The statistics about veterans and homelessness in the United States are, to put it mildly, unsettling. The National Alliance to End Homelessness has pointed out that the number of homeless veterans was reduced by half between 2010 and 2019 — even so, that still means tens of thousands of veterans are without a place to call their own. Research from Boston University suggests that veterans are at a greater risk of becoming homeless than the civilian population.
That’s what makes a plan from the Veterans Administration to build hundreds of housing units on agency land in Los Angeles so compelling. (Recent data suggests that almost a third of all homeless veterans live in California.) Initially, the plan was for 700 housing units to be ready by 2022; this has not come to pass. But some have been built, with more on the way — which would normally be grounds for encouragement.
Unfortunately, a Los Angeles Times investigation has revealed that some of the people most in need of housing in this facility are encountering challenges getting it. The Times’ Grace Murray focused on the case of Eddie Sotelo, who fought in Afghanistan and ended up homeless after returning to the U.S. Sotelo’s case illustrates the lengthy delays veterans in need can expect when trying to gain access to housing — and the paradox that disability payments can sometimes render a veteran ineligible for the housing that they desperately need.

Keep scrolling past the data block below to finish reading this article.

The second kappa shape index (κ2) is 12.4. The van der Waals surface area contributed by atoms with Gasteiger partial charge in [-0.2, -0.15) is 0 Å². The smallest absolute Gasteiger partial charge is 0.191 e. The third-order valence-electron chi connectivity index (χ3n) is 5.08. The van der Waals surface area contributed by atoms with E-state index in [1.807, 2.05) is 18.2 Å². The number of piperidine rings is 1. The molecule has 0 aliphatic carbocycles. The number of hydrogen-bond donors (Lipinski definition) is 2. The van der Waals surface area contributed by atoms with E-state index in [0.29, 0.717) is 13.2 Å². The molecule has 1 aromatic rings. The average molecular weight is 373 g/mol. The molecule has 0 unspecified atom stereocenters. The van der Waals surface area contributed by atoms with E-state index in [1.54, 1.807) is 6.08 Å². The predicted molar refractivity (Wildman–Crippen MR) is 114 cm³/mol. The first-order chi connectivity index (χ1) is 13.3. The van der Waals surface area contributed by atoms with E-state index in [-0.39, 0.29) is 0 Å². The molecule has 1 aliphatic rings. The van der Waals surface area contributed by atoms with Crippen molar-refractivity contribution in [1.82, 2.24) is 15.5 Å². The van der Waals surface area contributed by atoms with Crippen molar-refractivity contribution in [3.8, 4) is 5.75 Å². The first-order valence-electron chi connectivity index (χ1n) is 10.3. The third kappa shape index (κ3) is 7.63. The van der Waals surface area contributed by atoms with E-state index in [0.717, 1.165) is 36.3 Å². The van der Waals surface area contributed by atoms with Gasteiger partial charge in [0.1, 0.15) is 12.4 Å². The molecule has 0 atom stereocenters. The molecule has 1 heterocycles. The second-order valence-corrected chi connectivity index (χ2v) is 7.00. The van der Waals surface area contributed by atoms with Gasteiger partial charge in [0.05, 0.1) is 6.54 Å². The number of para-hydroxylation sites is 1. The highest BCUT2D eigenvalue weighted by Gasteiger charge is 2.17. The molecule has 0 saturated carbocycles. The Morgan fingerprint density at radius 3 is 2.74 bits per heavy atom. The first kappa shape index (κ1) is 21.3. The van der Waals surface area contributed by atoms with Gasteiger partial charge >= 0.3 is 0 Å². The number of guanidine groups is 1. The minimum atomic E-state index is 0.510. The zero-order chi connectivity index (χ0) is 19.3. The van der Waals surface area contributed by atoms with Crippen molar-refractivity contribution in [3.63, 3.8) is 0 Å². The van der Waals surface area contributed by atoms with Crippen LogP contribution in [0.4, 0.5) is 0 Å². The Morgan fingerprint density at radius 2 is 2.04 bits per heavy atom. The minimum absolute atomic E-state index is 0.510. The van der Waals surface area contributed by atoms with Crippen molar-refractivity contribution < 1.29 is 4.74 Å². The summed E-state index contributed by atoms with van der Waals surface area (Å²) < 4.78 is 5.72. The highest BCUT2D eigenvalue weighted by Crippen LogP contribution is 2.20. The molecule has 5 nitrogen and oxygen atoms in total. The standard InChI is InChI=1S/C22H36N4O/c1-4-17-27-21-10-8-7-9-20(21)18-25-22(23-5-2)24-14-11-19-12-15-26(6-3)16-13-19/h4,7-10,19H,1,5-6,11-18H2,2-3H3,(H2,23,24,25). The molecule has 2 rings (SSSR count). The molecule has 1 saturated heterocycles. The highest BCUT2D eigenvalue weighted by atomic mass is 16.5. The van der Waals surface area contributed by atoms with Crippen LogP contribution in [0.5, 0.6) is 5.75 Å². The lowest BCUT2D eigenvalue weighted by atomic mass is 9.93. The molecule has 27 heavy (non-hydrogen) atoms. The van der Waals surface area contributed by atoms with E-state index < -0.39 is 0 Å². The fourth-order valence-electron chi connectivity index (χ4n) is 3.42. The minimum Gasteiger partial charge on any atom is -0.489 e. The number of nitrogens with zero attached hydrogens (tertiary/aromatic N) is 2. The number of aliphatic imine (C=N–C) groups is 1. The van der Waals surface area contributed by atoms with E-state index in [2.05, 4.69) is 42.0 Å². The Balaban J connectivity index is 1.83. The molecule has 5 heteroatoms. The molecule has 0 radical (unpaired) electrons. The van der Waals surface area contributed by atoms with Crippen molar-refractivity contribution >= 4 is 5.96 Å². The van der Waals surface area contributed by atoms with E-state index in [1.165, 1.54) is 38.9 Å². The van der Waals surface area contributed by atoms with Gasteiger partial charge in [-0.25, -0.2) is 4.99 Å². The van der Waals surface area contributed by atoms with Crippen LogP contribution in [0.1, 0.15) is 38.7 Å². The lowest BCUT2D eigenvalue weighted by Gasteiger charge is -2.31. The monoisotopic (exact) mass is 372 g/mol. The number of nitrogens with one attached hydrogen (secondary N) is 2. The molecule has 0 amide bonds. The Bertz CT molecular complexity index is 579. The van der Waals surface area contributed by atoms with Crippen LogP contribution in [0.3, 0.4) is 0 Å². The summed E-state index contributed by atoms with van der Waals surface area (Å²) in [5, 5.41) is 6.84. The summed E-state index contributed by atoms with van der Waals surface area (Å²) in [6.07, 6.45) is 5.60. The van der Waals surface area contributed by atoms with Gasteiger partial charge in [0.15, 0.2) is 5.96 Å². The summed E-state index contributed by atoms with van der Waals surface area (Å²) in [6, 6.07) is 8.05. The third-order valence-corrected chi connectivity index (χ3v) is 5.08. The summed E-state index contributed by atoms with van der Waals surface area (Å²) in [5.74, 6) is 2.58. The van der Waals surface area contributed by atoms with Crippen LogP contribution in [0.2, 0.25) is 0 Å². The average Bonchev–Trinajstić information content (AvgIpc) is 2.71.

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It sounds as though the Times‘ investigation has led to some self-awareness on the part of the VA — including a statement from the agency that they are working to modify their policies around disability payments and income restrictions. But for now, it’s an alarming status quo — one where people who are in need may be prevented from getting a tremendous source of stability in their lives.
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